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How long can you hold onto a check before it becomes void?

Seattle, WA |

So I wrote a check for this person about 3 months ago in early August. He didnt cash it til early November. The thing is, I closed my account back in October. I didnt even realize that the check was still being held by that person. He tried to cash it this month, but the check, of course, bounced and now he says he is charged $50 fee. He now wants me to pay the $50 fee as well. I told him that I will pay him the original check amount, but not the $50 fee. I mean, whos at fault here? Should I pay him the $50 or should he pay the $50 because he's the one who took so long to cash it in?

Attorney Answers 1


  1. I doubt that there is any bank charging $50 for a single bounced check. $30 or less is a more likely fee.

    If he is trying to get you to pay for fees he is charged because he wrote checks against your check before it went through, that is his problem. People should not write checks against funds that have not cleared.

    Many banks, if they see a check with a date 6 months or more before the date of cashing the check, would refuse to cash the check. Occasionally, the persons handling the checks may miss and allow a check written 6 or more months ago to go through.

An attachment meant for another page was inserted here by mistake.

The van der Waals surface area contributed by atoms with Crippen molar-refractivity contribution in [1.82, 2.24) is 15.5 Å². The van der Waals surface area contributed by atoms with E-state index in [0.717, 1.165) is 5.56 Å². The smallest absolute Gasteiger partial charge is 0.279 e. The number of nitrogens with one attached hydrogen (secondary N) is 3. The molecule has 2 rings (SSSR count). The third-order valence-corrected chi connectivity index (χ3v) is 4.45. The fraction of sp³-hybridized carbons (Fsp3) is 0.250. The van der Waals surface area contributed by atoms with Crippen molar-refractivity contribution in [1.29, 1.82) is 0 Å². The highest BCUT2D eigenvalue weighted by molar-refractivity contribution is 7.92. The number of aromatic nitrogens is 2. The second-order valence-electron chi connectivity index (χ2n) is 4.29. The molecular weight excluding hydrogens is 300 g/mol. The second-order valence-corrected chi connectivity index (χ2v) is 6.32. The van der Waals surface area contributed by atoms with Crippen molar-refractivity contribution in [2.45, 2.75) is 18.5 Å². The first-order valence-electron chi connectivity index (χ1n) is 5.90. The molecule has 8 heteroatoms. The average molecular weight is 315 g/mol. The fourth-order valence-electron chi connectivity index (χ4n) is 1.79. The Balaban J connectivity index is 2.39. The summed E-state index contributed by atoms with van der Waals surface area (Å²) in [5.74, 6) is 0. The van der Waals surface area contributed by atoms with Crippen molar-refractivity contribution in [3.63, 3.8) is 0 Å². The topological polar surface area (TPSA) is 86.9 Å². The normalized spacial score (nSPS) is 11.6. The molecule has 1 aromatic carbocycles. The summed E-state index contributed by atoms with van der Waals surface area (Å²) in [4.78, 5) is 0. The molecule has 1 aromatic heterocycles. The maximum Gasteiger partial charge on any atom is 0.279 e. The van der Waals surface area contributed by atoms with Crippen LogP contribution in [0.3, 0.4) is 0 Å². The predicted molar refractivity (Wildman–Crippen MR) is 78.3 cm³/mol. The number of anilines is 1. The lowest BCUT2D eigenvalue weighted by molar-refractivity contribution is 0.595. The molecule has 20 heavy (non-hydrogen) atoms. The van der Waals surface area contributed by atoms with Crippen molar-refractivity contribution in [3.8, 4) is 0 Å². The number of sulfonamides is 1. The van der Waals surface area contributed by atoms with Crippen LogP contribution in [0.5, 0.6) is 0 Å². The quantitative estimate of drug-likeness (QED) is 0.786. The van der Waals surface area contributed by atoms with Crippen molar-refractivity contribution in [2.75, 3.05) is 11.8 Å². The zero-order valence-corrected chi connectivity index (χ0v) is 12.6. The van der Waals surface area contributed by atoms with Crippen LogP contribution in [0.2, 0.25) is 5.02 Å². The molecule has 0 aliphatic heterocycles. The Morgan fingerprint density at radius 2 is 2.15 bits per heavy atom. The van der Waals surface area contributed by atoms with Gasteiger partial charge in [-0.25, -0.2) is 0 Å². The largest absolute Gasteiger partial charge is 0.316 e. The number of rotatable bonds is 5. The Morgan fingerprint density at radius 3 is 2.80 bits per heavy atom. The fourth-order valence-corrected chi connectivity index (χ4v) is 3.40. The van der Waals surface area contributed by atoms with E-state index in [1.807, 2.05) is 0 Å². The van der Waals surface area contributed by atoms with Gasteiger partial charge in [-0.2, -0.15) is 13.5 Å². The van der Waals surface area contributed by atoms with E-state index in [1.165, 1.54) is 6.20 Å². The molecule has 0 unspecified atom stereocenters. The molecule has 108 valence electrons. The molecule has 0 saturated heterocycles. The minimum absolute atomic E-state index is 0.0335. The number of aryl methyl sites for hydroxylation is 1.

Holding onto a check for 3 months is not all that unusual.

    On another hand, many companies specify on their checks that the checks are good only for a certain number of days (such as 60 or 90 days).

    Unless you have an agreement with him to pay his bounced check fees, he may not be successful in getting a court to order you to pay the fees.

    If you are going to fault him for not cashing the check soon enough, you may have to fault yourself for not being aware of which checks have not cleared your account.

    The dispute seems to be at most about $50 since you are not disputing that you would pay the original amount. You may want to ask him for the amount he is charged solely for your check being returned and then split the difference with him on that amount. Taking each other to court for $50 may not be a good use of resources for either of you.